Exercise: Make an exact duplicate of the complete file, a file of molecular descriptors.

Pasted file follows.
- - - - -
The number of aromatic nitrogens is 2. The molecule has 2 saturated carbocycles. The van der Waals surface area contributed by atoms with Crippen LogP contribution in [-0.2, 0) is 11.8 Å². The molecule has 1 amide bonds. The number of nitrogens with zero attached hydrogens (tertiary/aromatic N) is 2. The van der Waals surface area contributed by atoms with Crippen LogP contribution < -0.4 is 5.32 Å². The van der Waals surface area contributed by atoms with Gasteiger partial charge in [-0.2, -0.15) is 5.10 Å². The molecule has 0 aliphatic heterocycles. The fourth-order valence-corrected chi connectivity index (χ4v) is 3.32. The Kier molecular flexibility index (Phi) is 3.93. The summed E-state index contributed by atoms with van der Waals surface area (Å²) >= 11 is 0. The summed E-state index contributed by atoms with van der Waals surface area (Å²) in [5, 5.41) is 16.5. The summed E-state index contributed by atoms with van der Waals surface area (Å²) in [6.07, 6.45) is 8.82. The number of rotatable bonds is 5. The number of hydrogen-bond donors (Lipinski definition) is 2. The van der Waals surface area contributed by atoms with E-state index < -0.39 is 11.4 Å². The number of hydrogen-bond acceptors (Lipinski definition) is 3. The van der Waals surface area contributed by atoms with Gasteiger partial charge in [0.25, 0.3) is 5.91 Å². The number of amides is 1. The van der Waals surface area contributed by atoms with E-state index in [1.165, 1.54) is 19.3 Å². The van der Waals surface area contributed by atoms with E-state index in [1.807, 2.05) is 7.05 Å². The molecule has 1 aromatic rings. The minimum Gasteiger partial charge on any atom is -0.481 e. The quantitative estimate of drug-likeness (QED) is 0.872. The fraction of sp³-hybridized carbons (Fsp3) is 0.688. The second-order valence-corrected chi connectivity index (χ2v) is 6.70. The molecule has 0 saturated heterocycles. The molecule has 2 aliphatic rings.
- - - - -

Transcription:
The number of aromatic nitrogens is 2. The molecule has 2 saturated carbocycles. The van der Waals surface area contributed by atoms with Crippen LogP contribution in [-0.2, 0) is 11.8 Å². The molecule has 1 amide bonds. The number of nitrogens with zero attached hydrogens (tertiary/aromatic N) is 2. The van der Waals surface area contributed by atoms with Crippen LogP contribution < -0.4 is 5.32 Å². The van der Waals surface area contributed by atoms with Gasteiger partial charge in [-0.2, -0.15) is 5.10 Å². The molecule has 0 aliphatic heterocycles. The fourth-order valence-corrected chi connectivity index (χ4v) is 3.32. The Kier molecular flexibility index (Phi) is 3.93. The summed E-state index contributed by atoms with van der Waals surface area (Å²) >= 11 is 0. The summed E-state index contributed by atoms with van der Waals surface area (Å²) in [5, 5.41) is 16.5. The summed E-state index contributed by atoms with van der Waals surface area (Å²) in [6.07, 6.45) is 8.82. The number of rotatable bonds is 5. The number of hydrogen-bond donors (Lipinski definition) is 2. The van der Waals surface area contributed by atoms with E-state index < -0.39 is 11.4 Å². The number of hydrogen-bond acceptors (Lipinski definition) is 3. The van der Waals surface area contributed by atoms with Gasteiger partial charge in [0.25, 0.3) is 5.91 Å². The number of amides is 1. The van der Waals surface area contributed by atoms with E-state index in [1.165, 1.54) is 19.3 Å². The van der Waals surface area contributed by atoms with E-state index in [1.807, 2.05) is 7.05 Å². The molecule has 1 aromatic rings. The minimum Gasteiger partial charge on any atom is -0.481 e. The quantitative estimate of drug-likeness (QED) is 0.872. The fraction of sp³-hybridized carbons (Fsp3) is 0.688. The second-order valence-corrected chi connectivity index (χ2v) is 6.70. The molecule has 0 saturated heterocycles. The molecule has 2 aliphatic rings.